I did a 300-mile trip using just level 2 driving automation and I never want to do another journey without it

Using the latest driving technologies can make a big difference for longer journeys, here’s what I discovered when using it

Mercedes EQS Driving Assistance Package Plus
(Image credit: Future)

I love driving, and I’d never want to lose the ability to take the wheel and control my own acceleration and braking through corners and along winding country roads. For longer journeys though, I now wouldn’t be without the automated driving technologies that some of the best electric cars offer. 

Last weekend, I drove north to visit some friends which is normally a gruelling three and a half hours each way. However, this time I was in the Mercedes EQS with its advanced driving assistance package and the hours just flew by. The system on the car is not fully automated – it’s a level 2 system that provides dynamic cruise control and lane keeping. 

While you still need to have your eyes on the road and your hands on the wheel, your feet can stay off the pedals for most of the journey. The car will keep you a set distance from any traffic in front, braking and accelerating when needed, and the steering will largely keep you in the centre of the lane, even around bends, so only the slightest adjustment is needed. 

Though you remain completely focused on the road, having these technologies active does take away much of the stress of long drives. It’s like sharing the driving with a copilot, but you’re always on hand to take over when needed. 

Mercedes EQS driving assistance package plus

(Image credit: Mercedes)

The Mercedes Driving Assistance Package Plus comes as standard on all versions of the EQS apart from the AMG Line model. The system uses the car’s in-built cameras, radar and ultrasound to constantly monitor the surroundings, including traffic and road conditions. It also factors in navigation data and live traffic information to help with the drive.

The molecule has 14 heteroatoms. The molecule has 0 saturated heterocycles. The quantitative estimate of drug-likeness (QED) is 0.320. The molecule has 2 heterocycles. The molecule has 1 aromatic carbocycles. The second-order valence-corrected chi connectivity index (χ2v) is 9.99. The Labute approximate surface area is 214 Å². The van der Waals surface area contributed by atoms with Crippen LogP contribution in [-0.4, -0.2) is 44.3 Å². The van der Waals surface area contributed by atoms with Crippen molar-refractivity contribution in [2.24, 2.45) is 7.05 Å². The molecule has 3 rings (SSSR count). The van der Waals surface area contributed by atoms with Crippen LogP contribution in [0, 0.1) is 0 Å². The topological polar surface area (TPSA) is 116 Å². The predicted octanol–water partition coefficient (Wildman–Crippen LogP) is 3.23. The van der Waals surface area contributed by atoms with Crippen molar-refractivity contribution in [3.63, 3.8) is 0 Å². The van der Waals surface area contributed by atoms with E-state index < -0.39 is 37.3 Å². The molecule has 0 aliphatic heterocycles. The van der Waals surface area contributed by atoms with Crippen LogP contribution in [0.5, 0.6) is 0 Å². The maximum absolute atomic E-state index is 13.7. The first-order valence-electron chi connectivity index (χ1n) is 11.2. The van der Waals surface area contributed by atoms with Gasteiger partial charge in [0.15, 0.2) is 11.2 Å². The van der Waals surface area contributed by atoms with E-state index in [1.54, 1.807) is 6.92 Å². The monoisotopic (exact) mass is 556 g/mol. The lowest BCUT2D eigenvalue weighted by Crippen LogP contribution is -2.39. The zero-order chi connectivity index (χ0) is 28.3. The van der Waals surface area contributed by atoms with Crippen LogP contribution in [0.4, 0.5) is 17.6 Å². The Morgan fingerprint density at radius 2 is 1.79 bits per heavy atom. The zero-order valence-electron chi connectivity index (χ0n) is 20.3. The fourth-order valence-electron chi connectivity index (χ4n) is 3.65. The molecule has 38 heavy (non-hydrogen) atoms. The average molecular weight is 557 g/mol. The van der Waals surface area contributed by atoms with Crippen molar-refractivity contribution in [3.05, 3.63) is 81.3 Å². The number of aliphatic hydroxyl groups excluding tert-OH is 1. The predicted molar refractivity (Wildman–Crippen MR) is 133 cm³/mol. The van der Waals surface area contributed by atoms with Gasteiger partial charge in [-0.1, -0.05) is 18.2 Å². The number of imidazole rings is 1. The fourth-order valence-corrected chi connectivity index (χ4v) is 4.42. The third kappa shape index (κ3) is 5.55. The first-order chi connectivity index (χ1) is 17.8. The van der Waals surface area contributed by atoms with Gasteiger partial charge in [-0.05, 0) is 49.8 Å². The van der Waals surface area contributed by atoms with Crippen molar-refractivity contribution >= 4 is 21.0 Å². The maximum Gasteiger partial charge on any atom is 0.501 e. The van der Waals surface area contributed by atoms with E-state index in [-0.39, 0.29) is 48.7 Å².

When activated the system controls acceleration and braking, keeping you a set distance (changeable from the steering wheel) from anything in front, or to the side of you – to avoid undertaking. The Stop-and-Go Assist function means that it can be even used in traffic jams, where the car comes to a complete stop, setting off again with a quick press on the accelerator if stopped for a period of time. 

The Active Steering Assist doesn’t let you take your hands off the wheel but you can feel it constantly adjusting to keep the car in the centre of the lane at all times. It’s not perfect, and there were times I had to adjust myself but for the most part it does all the work as long as your hands remain on the wheel. 

There are also a number of emergency systems built into the package, including Active Brake Assist. This can detect other vehicles, as well as bikes and pedestrians that are in your path and automatically apply the brakes – at the same time, tighten your seat belt and issue a loud warning. While I found this a little over-sensitive at times, it did spot a motorbike that almost pulled out in front of me well before I did. 

Having already seen Mercedes’ Level 3 Drive Pilot system on trial in the US – which will not only let you take your hands off the wheel, but also your eyes – the Driving Assitance Package Plus is a nice precursor and makes me even more excited for effortless automated transportation. Suddenly taking long drives for the weekend seems less of an effort. 

Mercedes EQS Driving Assistance Package Plus

(Image credit: Future)
Mat Gallagher

As T3's Editor-in-Chief, Mat Gallagher has his finger on the pulse for the latest advances in technology. He has written about technology since 2003 and after stints in Beijing, Hong Kong and Chicago is now based in the UK. He’s a true lover of gadgets, but especially anything that involves cameras, Apple, electric cars, musical instruments or travel.